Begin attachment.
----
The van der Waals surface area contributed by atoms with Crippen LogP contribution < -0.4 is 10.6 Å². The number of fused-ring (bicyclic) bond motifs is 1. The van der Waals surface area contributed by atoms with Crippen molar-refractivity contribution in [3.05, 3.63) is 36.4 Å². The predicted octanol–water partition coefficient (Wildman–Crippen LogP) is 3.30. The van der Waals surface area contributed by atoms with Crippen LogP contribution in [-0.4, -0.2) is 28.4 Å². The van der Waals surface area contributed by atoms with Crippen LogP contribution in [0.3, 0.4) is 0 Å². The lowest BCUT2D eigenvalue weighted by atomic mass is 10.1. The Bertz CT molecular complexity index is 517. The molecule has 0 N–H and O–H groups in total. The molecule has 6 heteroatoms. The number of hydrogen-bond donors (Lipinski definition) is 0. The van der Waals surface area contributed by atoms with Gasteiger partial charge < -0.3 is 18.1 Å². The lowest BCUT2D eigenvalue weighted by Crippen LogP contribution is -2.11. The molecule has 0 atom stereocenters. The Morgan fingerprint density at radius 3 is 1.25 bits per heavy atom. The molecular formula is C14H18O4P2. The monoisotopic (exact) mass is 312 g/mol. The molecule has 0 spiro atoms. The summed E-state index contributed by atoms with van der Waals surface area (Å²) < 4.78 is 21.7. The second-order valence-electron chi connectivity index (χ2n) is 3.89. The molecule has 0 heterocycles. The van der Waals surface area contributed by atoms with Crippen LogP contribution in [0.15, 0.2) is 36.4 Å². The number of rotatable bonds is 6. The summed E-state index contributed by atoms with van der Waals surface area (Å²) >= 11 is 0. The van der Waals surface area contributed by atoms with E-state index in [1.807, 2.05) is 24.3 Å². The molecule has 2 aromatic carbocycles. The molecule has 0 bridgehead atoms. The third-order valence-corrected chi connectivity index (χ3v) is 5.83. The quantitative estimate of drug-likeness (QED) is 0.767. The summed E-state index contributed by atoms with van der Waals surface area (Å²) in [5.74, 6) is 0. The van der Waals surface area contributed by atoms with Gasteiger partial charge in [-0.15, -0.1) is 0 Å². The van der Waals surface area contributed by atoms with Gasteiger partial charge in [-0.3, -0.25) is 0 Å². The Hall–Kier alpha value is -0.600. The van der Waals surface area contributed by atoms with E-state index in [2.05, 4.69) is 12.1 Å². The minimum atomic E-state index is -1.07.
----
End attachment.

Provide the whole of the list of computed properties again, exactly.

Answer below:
The van der Waals surface area contributed by atoms with Crippen LogP contribution < -0.4 is 10.6 Å². The number of fused-ring (bicyclic) bond motifs is 1. The van der Waals surface area contributed by atoms with Crippen molar-refractivity contribution in [3.05, 3.63) is 36.4 Å². The predicted octanol–water partition coefficient (Wildman–Crippen LogP) is 3.30. The van der Waals surface area contributed by atoms with Crippen LogP contribution in [-0.4, -0.2) is 28.4 Å². The van der Waals surface area contributed by atoms with Crippen LogP contribution in [0.3, 0.4) is 0 Å². The lowest BCUT2D eigenvalue weighted by atomic mass is 10.1. The Bertz CT molecular complexity index is 517. The molecule has 0 N–H and O–H groups in total. The molecule has 6 heteroatoms. The number of hydrogen-bond donors (Lipinski definition) is 0. The van der Waals surface area contributed by atoms with Gasteiger partial charge < -0.3 is 18.1 Å². The lowest BCUT2D eigenvalue weighted by Crippen LogP contribution is -2.11. The molecule has 0 atom stereocenters. The Morgan fingerprint density at radius 3 is 1.25 bits per heavy atom. The molecular formula is C14H18O4P2. The monoisotopic (exact) mass is 312 g/mol. The molecule has 0 spiro atoms. The summed E-state index contributed by atoms with van der Waals surface area (Å²) < 4.78 is 21.7. The second-order valence-electron chi connectivity index (χ2n) is 3.89. The molecule has 0 heterocycles. The van der Waals surface area contributed by atoms with Crippen LogP contribution in [0.15, 0.2) is 36.4 Å². The number of rotatable bonds is 6. The summed E-state index contributed by atoms with van der Waals surface area (Å²) >= 11 is 0. The van der Waals surface area contributed by atoms with E-state index in [1.807, 2.05) is 24.3 Å². The molecule has 2 aromatic carbocycles. The molecule has 0 bridgehead atoms. The third-order valence-corrected chi connectivity index (χ3v) is 5.83. The quantitative estimate of drug-likeness (QED) is 0.767. The summed E-state index contributed by atoms with van der Waals surface area (Å²) in [5.74, 6) is 0. The van der Waals surface area contributed by atoms with Gasteiger partial charge in [-0.15, -0.1) is 0 Å². The van der Waals surface area contributed by atoms with Gasteiger partial charge in [-0.3, -0.25) is 0 Å². The Hall–Kier alpha value is -0.600. The van der Waals surface area contributed by atoms with E-state index in [2.05, 4.69) is 12.1 Å². The minimum atomic E-state index is -1.07.